HELP A FRIEND
Don’t lose a friend to a toxic relationship
Learn how to spot it
Learn how to support
Learn how to help a friend
Not all abuse is physical. Non-physical forms of abuse can be just as dangerous.
If you know someone in a relationship, and you think that relationship could be toxic, it may be abuse. Even if no physical violence is involved – because abuse isn’t all about violence.
Young women aged 16-18 are at more risk of domestic abuse than any other group.
You might think that domestic abuse isn’t very common, but 1 in 3 women, 1 in 6 men and many LGBT people experience it in their lifetime. Domestic abuse doesn’t only happen in adult relationships. It’s very common in younger people’s relationships too.
It can be hard for someone to tell their friends that they’re being abused for lots of reasons. They might be ashamed. They might be under pressure to keep it a secret. Some might not realise that what they’re experiencing is abuse. Instead, they might believe that they’re in a passionate, whirlwind relationship.
But, there are signs that friends can spot, that could indicate if a relationship is toxic or abusive.
At its root, domestic abuse is when a person acts in ways they hope will give them control over the person they’re abusing. This could look like:
- Influencing what they wear – they might demand they wear certain clothes or encourage them not to wear things they usually would. You might notice your friend changing their style, or even changing an outfit moments before going out.
- Keeping tabs – This could be checking their location using apps like Snapchat, or asking other people when and where they saw them and what they were doing.
Top tip – People change in relationships but if they’re making changes they’re not happy with then it might be abuse
Manipulation is a very common tactic that abusive people use to gain control. There are lots of ways people can be manipulated. These are some common forms of manipulation:
- Emotional blackmail – claiming to be upset or in need of emotional support so your friend will cancel or change their plans to be with them.
- Back-handed complements – remarking on features your friend doesn’t like about themselves to demonstrate love. For example – ‘Not everyone would like it, but I love your crazy hair’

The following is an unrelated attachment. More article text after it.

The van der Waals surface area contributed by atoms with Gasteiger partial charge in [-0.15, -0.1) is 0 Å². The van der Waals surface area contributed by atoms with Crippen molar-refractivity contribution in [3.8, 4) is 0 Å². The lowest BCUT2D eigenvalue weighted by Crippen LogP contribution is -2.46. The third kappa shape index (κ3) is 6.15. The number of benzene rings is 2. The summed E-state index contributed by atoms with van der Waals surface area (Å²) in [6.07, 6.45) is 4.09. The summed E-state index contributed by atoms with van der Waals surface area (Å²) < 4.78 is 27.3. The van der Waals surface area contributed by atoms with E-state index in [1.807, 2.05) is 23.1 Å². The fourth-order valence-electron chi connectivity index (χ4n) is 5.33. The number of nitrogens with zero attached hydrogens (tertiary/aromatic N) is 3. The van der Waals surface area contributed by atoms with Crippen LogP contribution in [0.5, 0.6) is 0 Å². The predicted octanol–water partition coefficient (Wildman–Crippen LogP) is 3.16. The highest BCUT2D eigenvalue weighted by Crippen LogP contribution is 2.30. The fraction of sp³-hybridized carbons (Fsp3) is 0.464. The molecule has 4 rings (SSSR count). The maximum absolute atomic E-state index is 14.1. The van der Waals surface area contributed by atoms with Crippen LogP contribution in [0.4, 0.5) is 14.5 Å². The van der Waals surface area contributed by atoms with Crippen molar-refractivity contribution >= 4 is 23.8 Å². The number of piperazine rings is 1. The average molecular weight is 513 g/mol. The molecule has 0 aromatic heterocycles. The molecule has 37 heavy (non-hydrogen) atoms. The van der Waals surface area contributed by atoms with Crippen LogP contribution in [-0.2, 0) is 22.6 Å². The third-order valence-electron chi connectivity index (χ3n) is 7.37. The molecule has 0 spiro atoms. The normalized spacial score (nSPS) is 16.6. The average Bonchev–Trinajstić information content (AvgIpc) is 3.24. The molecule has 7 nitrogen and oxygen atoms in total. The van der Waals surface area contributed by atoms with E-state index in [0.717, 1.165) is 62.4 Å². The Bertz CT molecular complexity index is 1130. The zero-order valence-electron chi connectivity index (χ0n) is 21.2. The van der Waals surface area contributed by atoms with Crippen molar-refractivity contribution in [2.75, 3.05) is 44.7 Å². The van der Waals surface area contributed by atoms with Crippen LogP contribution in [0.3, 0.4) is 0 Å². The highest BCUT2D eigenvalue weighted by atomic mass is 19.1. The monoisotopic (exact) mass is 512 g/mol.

- Gaslighting – This is a form of lying where a person says something that is untrue in order to deny something that is true. For example ‘I didn’t take that money, you spent it, don’t you remember?’
Fact – Domestic abuse is a pattern of behaviour designed to control someone
It is very common for people being abused to become isolated from their friends and family. This is done deliberately so that they become easier to control when they’re cut off from support. You might notice:
- Your friend is absent – they might not come out as much or be as present in group chats or online games.
- You never see them alone – When you do see your friend, their partner might always be with them. Or they might be constantly checking up on them on the phone.
Top tip – There is a difference between checking in to show someone you care, and checking in to keep tabs
Jealousy is a natural emotion but when it’s intense, irrational, or your friend changes their behaviour as a result or their partner’s jealousy, then it could be a sign of abuse. This might look like:
- They stop seeing certain people – If your friend stops socialising with certain people because of their partner’s irrational jealousy, then it could be abuse.
- They stop doing certain activities – abusive partners can become jealous of hobbies or pass times that don’t involve them.
Fact – Threats to share nudes are abusive and illegal
Have you noticed your friend behaving out of character – dressing, acting, or speaking differently? Do you think they feel pressured by their partner to look or behave a certain way?
While your friend might not look scared day to day, there could be other signs that they’re fearful of their partner and how they might react. This could look like:
- Anxiety and stress – if your friend has become more anxious and stressed since starting this relationship, that is not a good sign.
- Walking on eggshells – they might walk on egg-shells, being careful of what they say or do in case it gets back to their partner.
Domestic abuse is about power and control. Not violence.
Worried about your own relationship?
How you can help
Good friends are there for us because we’re there for them too. But when a friend is being abused, it can be hard to know what to do.
So, you think your friend is in an abusive relationship? Now what? It can be tempting to try to tell your friend what do to, especially to end the relationship. Or to confront the person abusing them, but often that’s not the best way to go.
How you can help is broken down into two parts, things you can do, and things you can say.